To answer questions such as: “Can wind substitute for other generation in the system and to what extent?” and “Is the system capable of meeting a higher (peak) demand if wind power is added to the system?” the capacity value of wind can be calculated. Capacity value is the portion of installed capacity that will provide additional load carrying capability to meet projected increases in system demand.
This contribution is typically measured in either MW or as a percentage of installed wind capacity. The term “capacity credit” may also be used. Two international task force papers (partly including Task 25 collaboration) have recommended the use of loss of load expectation (LOLE) and related methods, such as calculating the Effective Load Carrying Capability (ELCC) to calculate the capacity value of wind (Keane et al., 2011; NERC, 2011). Wind generation will have a capacity value that is often close to the average power produced by wind power (capacity factor) at low penetrations and will decline as wind penetration increases. In the results summarized in Figure 18, the range is from 40% of installed wind power capacity (in situations with low wind penetration and a high capacity factor at times of peak load), to 5% in higher wind penetrations, or if regional wind power output profiles correlate negatively with the system load profile (a low capacity factor at times of peak load). The aggregation benefits apply to capacity credit calculations – for larger geographical areas, the capacity credit will be higher. The relative wind capacity credit, as percent of installed wind capacity, is reduced at higher wind penetration, but the extent of this decrease depends on the geographical dispersion of the additional wind plants and the smoothing that results from this dispersion. This is demonstrated by comparing the cases of Mid Norway with one and three wind power plants. In essence, it means that the wind capacity credit for all installed wind in Europe or the United States is likely to be higher than that of the individual countries or regions, with the same penetration level. Indeed, this is true only when assuming that the grid is not limiting the use of the wind capacity (i.e., just as available grid capacity is a precondition for allocating capacity credit to other generation). The results presented in Figure 18 for capacity value of wind power are from the following studies: · Germany (Dena, 2005) · Ireland (AIGS, 2008) · Norway (Tande & Korpås, 2006) · Quebec (Bernier & Sennoun, 2010) · UK (Ilex Energy & Strbac, 2002) · US Minnesota (EnerNex/WindLogics, 2004 and 2006) · US New York (GE Energy, 2005) ·US California (Shiu et al., 2006) · US EWITS study (EWITS, 2010).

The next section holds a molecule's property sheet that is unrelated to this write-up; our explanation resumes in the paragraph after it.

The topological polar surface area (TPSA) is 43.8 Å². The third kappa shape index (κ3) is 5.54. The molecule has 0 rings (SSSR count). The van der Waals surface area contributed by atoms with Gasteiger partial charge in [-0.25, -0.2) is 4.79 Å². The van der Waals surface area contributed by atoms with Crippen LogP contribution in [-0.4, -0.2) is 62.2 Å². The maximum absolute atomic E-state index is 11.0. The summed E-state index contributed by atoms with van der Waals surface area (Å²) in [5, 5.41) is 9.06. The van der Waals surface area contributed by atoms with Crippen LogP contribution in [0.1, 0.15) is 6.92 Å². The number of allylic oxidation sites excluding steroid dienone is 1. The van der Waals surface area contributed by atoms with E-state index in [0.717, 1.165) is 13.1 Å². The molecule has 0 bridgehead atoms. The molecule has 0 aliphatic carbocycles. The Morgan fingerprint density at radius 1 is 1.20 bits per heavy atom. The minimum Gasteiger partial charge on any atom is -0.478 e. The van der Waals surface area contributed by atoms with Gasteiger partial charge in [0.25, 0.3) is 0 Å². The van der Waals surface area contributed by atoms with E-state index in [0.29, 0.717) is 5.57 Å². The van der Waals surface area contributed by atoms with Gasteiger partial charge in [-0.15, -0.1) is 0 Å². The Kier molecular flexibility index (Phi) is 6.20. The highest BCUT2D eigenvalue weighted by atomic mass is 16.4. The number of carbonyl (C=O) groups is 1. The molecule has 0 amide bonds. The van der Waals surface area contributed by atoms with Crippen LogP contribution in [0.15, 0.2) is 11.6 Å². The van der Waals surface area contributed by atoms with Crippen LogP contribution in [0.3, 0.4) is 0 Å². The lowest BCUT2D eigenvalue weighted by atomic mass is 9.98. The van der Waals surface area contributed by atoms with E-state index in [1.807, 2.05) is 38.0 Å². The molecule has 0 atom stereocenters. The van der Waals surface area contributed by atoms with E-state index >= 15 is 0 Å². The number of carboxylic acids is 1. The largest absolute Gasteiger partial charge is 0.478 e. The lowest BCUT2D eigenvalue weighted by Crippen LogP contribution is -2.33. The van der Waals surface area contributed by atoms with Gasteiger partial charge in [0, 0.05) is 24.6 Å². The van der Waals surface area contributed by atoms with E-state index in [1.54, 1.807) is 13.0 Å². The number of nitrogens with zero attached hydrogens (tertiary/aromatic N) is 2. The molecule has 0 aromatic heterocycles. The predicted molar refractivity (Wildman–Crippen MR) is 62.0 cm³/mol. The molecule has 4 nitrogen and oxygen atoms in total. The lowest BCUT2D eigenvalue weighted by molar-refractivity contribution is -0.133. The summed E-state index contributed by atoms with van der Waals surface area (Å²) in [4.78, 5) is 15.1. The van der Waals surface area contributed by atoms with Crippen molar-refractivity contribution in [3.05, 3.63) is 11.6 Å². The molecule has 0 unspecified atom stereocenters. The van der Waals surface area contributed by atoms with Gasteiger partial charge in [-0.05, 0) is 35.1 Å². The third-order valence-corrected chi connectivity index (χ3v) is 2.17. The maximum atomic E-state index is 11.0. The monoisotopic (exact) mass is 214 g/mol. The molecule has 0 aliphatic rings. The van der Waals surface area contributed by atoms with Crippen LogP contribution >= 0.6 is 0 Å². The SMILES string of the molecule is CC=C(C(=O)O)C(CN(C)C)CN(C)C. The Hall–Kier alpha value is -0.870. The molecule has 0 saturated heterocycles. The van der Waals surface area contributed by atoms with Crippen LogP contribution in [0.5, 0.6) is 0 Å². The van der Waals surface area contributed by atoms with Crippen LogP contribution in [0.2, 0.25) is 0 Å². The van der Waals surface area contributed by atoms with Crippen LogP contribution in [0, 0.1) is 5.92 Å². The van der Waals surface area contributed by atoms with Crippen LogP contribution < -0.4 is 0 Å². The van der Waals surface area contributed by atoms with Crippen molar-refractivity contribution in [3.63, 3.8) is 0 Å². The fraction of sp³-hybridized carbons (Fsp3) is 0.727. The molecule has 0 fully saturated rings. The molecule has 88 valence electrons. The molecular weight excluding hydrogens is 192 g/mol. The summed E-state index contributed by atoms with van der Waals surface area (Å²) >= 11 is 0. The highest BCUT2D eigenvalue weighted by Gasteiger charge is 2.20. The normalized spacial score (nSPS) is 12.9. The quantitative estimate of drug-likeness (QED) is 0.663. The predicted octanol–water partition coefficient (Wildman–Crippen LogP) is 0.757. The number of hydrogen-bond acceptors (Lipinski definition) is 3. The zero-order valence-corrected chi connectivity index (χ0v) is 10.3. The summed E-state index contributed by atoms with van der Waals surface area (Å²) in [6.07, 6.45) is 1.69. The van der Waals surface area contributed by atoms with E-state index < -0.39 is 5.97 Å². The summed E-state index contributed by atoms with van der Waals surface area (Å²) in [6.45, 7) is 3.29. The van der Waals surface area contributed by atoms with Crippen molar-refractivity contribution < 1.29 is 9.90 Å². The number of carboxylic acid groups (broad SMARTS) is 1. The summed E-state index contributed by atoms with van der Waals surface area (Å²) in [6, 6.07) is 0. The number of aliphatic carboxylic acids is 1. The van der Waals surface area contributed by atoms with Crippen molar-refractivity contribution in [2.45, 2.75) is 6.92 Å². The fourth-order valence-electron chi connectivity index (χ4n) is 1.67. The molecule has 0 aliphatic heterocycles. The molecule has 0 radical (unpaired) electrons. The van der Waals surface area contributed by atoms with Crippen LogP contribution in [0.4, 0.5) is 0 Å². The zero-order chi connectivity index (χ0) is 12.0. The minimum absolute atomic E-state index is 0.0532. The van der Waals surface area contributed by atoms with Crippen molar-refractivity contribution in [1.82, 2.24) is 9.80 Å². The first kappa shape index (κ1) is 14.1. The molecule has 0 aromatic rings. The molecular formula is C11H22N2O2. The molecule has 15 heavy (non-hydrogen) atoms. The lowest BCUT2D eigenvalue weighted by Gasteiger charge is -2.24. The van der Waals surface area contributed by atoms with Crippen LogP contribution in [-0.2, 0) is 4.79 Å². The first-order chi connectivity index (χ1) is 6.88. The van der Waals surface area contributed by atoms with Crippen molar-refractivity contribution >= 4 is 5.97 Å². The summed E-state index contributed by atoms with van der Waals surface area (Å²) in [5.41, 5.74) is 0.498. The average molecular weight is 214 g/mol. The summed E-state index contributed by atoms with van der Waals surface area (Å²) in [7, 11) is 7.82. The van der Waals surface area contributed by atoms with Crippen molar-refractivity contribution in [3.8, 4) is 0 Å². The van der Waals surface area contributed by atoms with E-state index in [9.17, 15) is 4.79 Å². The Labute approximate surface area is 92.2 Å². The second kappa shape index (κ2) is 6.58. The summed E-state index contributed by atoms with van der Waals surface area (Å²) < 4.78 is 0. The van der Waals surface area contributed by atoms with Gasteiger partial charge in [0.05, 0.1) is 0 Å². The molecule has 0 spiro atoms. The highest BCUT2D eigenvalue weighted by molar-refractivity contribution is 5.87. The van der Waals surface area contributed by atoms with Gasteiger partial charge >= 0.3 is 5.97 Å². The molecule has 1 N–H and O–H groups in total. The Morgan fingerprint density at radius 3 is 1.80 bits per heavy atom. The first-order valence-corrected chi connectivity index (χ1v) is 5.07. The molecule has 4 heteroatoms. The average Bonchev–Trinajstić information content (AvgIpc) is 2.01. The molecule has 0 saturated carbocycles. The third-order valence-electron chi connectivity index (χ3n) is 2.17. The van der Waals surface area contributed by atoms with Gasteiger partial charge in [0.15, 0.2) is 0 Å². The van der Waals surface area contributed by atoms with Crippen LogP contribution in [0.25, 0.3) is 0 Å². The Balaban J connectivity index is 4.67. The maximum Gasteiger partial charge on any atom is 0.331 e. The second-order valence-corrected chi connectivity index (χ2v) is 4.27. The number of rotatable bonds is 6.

The US Eastern Wind Integration Study EWITS did several calculations for capacity value of wind. The study used three scenarios of 20% wind penetration and one scenario of 30% penetration. Three load and wind profile years were used for each scenario. Using the 2004 profile year, the capacity value of wind (Effective Load Carrying Capability ELCC) was 14-18% of wind rated capacity. The 2005 profile results are 14-20%, and the 2006 profile results are 16-23% (EWITS, 2010). The 30% results are 16-19% for profile years 2004-2006, respectively. When a new transmission overlay was added, the results changed significantly, ranging from 24% to 33% of wind rated capacity, depending on penetration.
The inability to integrate all wind power in the system can be seen as occasional curtailments of wind power that may be needed due to either transmission congestion or insufficient balancing or stability issues in the system. Increasing power system flexibility through increasing transmission to neighboring areas, generation flexibility, demand-side management, and optimal use of storage (e.g., pumping hydro or thermal), in combination with market aggregation and operation closer to real time, will impact the amount of wind that can be integrated cost effectively.